US 4185325 A Abstract Recursive digital filter deriving the samples of a filtered output signal at a present sampling instant from the samples of an input signal to be filtered at said present sampling instant and at two preceding consecutive sampling instants and from samples of said filtered output signal at said two preceding consecutive sampling instants. It comprises a first memory means and a second memory means for respectively storing the samples of the input signal at the present instant and the two preceding instants and the samples of the filtered output signal at the two preceding consecutive instants; a digital adder means; means for connecting the output of said digital adder means to said second memory means; a first digital multiplier means comprising multiplier units connecting the parts of the first memory means storing respectively the samples of the input signal at the present instant and two preceding consecutive instants to the adder means, a second digital multiplier means comprising multiplier units connecting the parts of the second memory means storing respectively the samples of the filtered output signal at the two preceding consecutive instants to the adder means and a third digital multiplier means comprising a last multiplier unit connecting the adder means to the filter output. All the multiplier units are powers of two multiplier units and the last multiplier unit multiplies by a negative power of two greater than five.
Claims(36) 1. A recursive digital filter deriving the samples of a filtered output signal at a present sampling instant from the samples of an input signal to be filtered at said present sampling instant and at two preceding consecutive sampling instants and from the samples of said filtered output signal at said two preceding consecutive sampling instants, said recursive digital filter comprising:
first memory means for storing the samples of the input signal at said present sampling instant and preceding consecutive sampling instants; second memory means for storing the samples of the filtered output signal at said present sampling instant and preceding consecutive sampling instants; a digital adder means; means for the output of said digital adder means to connecting said second memory means; a first digital multiplier means for multiplying the samples of the input signal comprising at most two first multiplier units inserted between the part of said first memory means storing the sample of the input signal at the present sampling instant and said digital adder means, at most three second multiplier units inserted between the part of said first memory means storing the sample of the input signal at the first preceding sampling instant and said digital adder means, and at most two third multiplier units inserted between the part of said first memory means storing the sample of the input signal at the second preceding sampling instant and said digital adder means, all said multiplier units of said first digital multiplier means being power of two multiplier units; a second digital multiplier means for multiplying the samples of the filtered output signal, comprising two first multiplier units connected in parallel and inserted between the part of said second memory means storing the sample of the filtered output signal at the first preceding sampling instant and said digital adder means and three second multiplier units connected in parallel and inserted between the part of said second memory means storing the sample of the filtered output signal at the second preceding sampling instant and said digital adder means, all said multiplier units of said second multiplier means being power of two multiplier units; and a third digital multiplier means comprising a single multiplier unit inserted between said digital adder means and the recursive digital filter output, said single multiplier unit being a multiplier unit by 2 ^{-n}, where n is a positive integer at least equal to 5.2. A recursive digital filter as set forth in claim 1, in which the first digital multiplier means comprises:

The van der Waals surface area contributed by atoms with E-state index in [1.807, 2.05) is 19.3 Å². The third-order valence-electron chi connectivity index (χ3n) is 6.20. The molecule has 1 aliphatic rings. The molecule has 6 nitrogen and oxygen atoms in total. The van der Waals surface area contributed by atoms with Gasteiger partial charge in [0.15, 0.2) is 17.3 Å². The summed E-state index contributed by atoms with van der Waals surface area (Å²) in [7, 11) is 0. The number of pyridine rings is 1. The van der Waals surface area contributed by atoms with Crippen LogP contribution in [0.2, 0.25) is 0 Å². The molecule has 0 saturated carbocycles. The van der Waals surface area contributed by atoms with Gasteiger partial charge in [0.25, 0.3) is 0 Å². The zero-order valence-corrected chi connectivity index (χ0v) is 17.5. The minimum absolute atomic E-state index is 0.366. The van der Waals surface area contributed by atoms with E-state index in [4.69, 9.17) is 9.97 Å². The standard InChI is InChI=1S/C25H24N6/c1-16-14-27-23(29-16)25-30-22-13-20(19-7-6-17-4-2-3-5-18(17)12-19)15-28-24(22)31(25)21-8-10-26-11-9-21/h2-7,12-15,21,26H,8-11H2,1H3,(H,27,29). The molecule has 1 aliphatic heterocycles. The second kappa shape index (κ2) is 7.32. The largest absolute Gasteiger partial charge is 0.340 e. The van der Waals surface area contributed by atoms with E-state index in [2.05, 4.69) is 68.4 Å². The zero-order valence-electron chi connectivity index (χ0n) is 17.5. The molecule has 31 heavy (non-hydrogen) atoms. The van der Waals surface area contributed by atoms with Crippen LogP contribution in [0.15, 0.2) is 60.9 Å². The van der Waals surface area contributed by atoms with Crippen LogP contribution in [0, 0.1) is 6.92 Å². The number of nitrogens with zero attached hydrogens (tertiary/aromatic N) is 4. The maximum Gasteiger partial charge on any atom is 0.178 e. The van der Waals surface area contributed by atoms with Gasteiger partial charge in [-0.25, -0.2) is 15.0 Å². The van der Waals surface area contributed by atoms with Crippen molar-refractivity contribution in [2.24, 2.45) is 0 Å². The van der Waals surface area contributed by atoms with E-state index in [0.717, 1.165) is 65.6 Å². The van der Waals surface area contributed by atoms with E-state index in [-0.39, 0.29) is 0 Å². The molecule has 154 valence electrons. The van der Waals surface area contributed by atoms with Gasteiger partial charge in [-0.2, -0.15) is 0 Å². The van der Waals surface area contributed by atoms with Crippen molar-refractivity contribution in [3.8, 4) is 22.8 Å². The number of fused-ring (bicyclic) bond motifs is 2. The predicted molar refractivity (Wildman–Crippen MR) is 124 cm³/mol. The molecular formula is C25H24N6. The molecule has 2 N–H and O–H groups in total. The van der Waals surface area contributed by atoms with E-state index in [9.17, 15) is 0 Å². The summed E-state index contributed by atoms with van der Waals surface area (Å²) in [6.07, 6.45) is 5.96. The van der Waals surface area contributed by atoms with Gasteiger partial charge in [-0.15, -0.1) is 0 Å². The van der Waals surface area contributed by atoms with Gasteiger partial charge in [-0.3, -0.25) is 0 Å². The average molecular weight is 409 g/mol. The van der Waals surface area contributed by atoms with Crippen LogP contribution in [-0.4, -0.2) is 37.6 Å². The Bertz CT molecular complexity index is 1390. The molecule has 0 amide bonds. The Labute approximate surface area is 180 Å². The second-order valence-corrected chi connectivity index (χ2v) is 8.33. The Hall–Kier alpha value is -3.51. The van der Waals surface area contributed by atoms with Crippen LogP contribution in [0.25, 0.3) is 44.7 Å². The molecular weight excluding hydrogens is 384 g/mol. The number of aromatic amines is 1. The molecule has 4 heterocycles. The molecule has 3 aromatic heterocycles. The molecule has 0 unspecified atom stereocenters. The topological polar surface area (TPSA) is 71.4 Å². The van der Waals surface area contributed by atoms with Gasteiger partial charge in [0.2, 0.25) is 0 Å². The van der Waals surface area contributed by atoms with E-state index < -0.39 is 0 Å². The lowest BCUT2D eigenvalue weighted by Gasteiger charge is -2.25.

a single first multiplier unit by 2 ^{0} ;a single second multiplier unit by 2 ^{1} ;a single third multiplier unit by 2 ^{0} ;and the second digital multiplier means comprises: two first multiplier units by 2 ^{n+1} and -2.sup.(n+3)/2 respectively;three second multiplier units by -2 ^{n}, 2.sup.(n+3)/2 and -2^{2} respectively;n being an odd integer and said connecting means connecting the part of said second memory means storing the sample of the filtered output signal at the present sampling instant with the recursive digital filter output. 3. A recursive digital filter as set forth in claim 1, in which the first digital multiplier means comprises:
a single first multiplier unit by 2 ^{n} ;a single second multiplier unit by -2.sup.(n+1) ; a single third multiplier unit by 2 ^{n} ;and the second digital multiplier means comprises: two first multiplier units by 2.sup.(n+1) and -2.sup.(n+3)/2 respectively; three second multiplier units by -2 ^{n}, 2.sup.(n+3)/2 and -2^{2} respectively;n being an odd integer and said connecting means connecting the part of said second memory means storing the sample of the filtered output signal at the present sampling instant with the recursive digital filter output. 4. A recursive digital filter as set forth in claim 1, in which the first digital multiplier means comprises: